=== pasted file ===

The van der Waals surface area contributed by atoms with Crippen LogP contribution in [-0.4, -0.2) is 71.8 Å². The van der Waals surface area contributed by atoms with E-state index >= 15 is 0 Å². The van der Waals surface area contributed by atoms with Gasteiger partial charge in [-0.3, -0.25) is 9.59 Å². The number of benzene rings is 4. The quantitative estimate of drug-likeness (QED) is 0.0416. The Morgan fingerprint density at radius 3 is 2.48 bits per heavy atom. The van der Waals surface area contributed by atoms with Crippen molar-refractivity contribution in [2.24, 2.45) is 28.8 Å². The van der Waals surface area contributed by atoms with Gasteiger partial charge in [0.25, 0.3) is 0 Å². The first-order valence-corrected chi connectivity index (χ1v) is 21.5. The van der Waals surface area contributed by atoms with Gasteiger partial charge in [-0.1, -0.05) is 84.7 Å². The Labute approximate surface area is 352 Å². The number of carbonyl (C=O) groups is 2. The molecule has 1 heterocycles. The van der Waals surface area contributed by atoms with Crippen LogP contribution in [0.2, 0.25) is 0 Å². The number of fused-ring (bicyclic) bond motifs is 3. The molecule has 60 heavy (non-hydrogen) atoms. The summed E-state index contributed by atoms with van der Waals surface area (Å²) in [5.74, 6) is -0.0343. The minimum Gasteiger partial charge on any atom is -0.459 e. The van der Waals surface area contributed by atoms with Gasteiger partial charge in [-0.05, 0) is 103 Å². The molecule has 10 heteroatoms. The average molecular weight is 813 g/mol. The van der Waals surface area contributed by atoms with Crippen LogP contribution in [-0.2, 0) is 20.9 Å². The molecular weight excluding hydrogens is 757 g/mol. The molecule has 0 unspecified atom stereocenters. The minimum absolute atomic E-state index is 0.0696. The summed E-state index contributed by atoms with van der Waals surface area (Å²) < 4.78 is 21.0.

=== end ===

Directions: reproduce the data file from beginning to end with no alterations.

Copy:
The van der Waals surface area contributed by atoms with Crippen LogP contribution in [-0.4, -0.2) is 71.8 Å². The van der Waals surface area contributed by atoms with E-state index >= 15 is 0 Å². The van der Waals surface area contributed by atoms with Gasteiger partial charge in [-0.3, -0.25) is 9.59 Å². The number of benzene rings is 4. The quantitative estimate of drug-likeness (QED) is 0.0416. The Morgan fingerprint density at radius 3 is 2.48 bits per heavy atom. The van der Waals surface area contributed by atoms with Crippen molar-refractivity contribution in [2.24, 2.45) is 28.8 Å². The van der Waals surface area contributed by atoms with Gasteiger partial charge in [0.25, 0.3) is 0 Å². The first-order valence-corrected chi connectivity index (χ1v) is 21.5. The van der Waals surface area contributed by atoms with Gasteiger partial charge in [-0.1, -0.05) is 84.7 Å². The Labute approximate surface area is 352 Å². The number of carbonyl (C=O) groups is 2. The molecule has 1 heterocycles. The van der Waals surface area contributed by atoms with Crippen LogP contribution in [0.2, 0.25) is 0 Å². The number of fused-ring (bicyclic) bond motifs is 3. The molecule has 60 heavy (non-hydrogen) atoms. The summed E-state index contributed by atoms with van der Waals surface area (Å²) in [5.74, 6) is -0.0343. The minimum Gasteiger partial charge on any atom is -0.459 e. The van der Waals surface area contributed by atoms with Gasteiger partial charge in [-0.05, 0) is 103 Å². The molecule has 10 heteroatoms. The average molecular weight is 813 g/mol. The van der Waals surface area contributed by atoms with Crippen LogP contribution in [-0.2, 0) is 20.9 Å². The molecular weight excluding hydrogens is 757 g/mol. The molecule has 0 unspecified atom stereocenters. The minimum absolute atomic E-state index is 0.0696. The summed E-state index contributed by atoms with van der Waals surface area (Å²) < 4.78 is 21.0.